Question: If I contributed $1000 to my spousal RRSP 4 years ago and don't contribute again until today (February 27, 2017), am I allowed to withdraw the original $1000 contribution that I deposited from 4 years ago and have it taxed under my spouses name since that particular contribution has passed the 3 year mark? Or am I not allowed to withdraw any of the funds for another 3 years because I contributed to my spousal RRSP today?
Jr. Member
Feb 3, 2013
131 posts
52 upvotes
GREENWOOD, ns
hamandcheese wrote: Or am I not allowed to withdraw any of the funds for another 3 years because I contributed to my spousal RRSP today?
If you withdraw the funds they will be taxed in your hands. That's how I'm reading it. The new contribution would be considered withdrawn first, so I suppose if you took enough out then you would work your way to the original contribution and she would be taxed on that.

http://www.moneysense.ca/columns/super- ... thdrawals/
Sr. Member
Apr 23, 2008
518 posts
62 upvotes
Toronto
Can a person with zero or very low income have a personal or spousal RRSP account? I guess not since the person won't have contribution room for RRSP, correct?
Deal Addict
User avatar
Dec 14, 2007
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hamandcheese wrote: Question: If I contributed $1000 to my spousal RRSP 4 years ago and don't contribute again until today (February 27, 2017), am I allowed to withdraw the original $1000 contribution that I deposited from 4 years ago and have it taxed under my spouses name since that particular contribution has passed the 3 year mark? Or am I not allowed to withdraw any of the funds for another 3 years because I contributed to my spousal RRSP today?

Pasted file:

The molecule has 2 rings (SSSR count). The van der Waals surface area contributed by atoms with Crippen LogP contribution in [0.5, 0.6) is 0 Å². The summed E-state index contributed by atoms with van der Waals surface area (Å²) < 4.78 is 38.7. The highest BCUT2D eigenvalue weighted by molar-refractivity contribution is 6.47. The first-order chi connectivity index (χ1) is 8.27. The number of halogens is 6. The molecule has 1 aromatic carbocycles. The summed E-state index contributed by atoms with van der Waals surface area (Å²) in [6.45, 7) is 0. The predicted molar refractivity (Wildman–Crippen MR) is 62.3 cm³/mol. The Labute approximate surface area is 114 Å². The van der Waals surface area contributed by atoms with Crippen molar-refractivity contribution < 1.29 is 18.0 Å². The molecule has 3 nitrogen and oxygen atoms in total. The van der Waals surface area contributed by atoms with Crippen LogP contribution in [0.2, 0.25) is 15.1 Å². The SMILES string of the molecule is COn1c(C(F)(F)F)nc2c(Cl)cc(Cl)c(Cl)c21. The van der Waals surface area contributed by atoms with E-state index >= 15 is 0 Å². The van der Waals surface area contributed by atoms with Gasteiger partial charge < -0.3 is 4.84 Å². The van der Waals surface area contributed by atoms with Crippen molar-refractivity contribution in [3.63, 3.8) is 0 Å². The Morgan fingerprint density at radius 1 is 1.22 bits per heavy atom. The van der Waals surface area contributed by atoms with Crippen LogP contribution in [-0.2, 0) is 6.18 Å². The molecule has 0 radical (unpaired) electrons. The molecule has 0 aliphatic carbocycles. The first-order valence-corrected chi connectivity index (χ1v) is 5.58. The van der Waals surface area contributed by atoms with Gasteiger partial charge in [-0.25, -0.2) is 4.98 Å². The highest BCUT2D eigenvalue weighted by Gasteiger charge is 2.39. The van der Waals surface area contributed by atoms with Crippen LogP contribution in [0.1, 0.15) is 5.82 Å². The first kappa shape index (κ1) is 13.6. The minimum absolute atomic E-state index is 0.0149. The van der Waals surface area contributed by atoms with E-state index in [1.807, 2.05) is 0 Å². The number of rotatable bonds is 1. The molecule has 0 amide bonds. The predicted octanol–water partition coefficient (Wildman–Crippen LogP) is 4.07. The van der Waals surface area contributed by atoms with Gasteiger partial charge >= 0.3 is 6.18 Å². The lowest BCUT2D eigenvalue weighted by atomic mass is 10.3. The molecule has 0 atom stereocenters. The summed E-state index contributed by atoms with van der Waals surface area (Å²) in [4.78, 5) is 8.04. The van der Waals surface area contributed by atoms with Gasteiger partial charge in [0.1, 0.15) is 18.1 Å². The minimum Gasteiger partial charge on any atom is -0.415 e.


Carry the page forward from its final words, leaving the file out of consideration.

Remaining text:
If you deposited $1000 into the SRRSP today and your wife withdrew $1000, the income would be in YOUR name. You can NOT make any contribution for 3 calendar years, INCLUDING the year of withdrawal. http://www.cra-arc.gc.ca/tx/ndvdls/tpcs ... l-eng.html

This blog post makes it simple:
Rule #2: The tax on withdrawals from a spousal plan will be taxed in the planholder’s hands only if no contribution has been made to ANY spousal RRSP in the year of withdrawal or the two preceding calendar years.

If a contribution of any kind has been made during the year of withdrawal or the two preceding calendar years, anything contributed in that three-year window will be taxed in the contributor’s hands.
source: http://gailvazoxlade.com/blog/archives/4563

Sorry, I couldn't find the reference on the CRA site.

In other words, if your wife withdrew $1000 any time this year and you contributed $400 today any time this year, then:
$400 would be taxed as yours
$600 would be taxed as your wife's

ANYTHING you contribute on the YEAR of withdrawal and the 2 previous calendar years.
I'd love to write history... in advance.
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Dec 14, 2007
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sixcolors wrote: If you withdraw the funds they will be taxed in your hands. That's how I'm reading it. The new contribution would be considered withdrawn first, so I suppose if you took enough out then you would work your way to the original contribution and she would be taxed on that.

http://www.moneysense.ca/columns/super- ... thdrawals/
Yep. Exactly right. Don't contribute anything on the year of, or the previous two years. It's best to count backward with the Spousal RRSP from the end of the current calendar year, back 3 years.
I'd love to write history... in advance.
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Deal Addict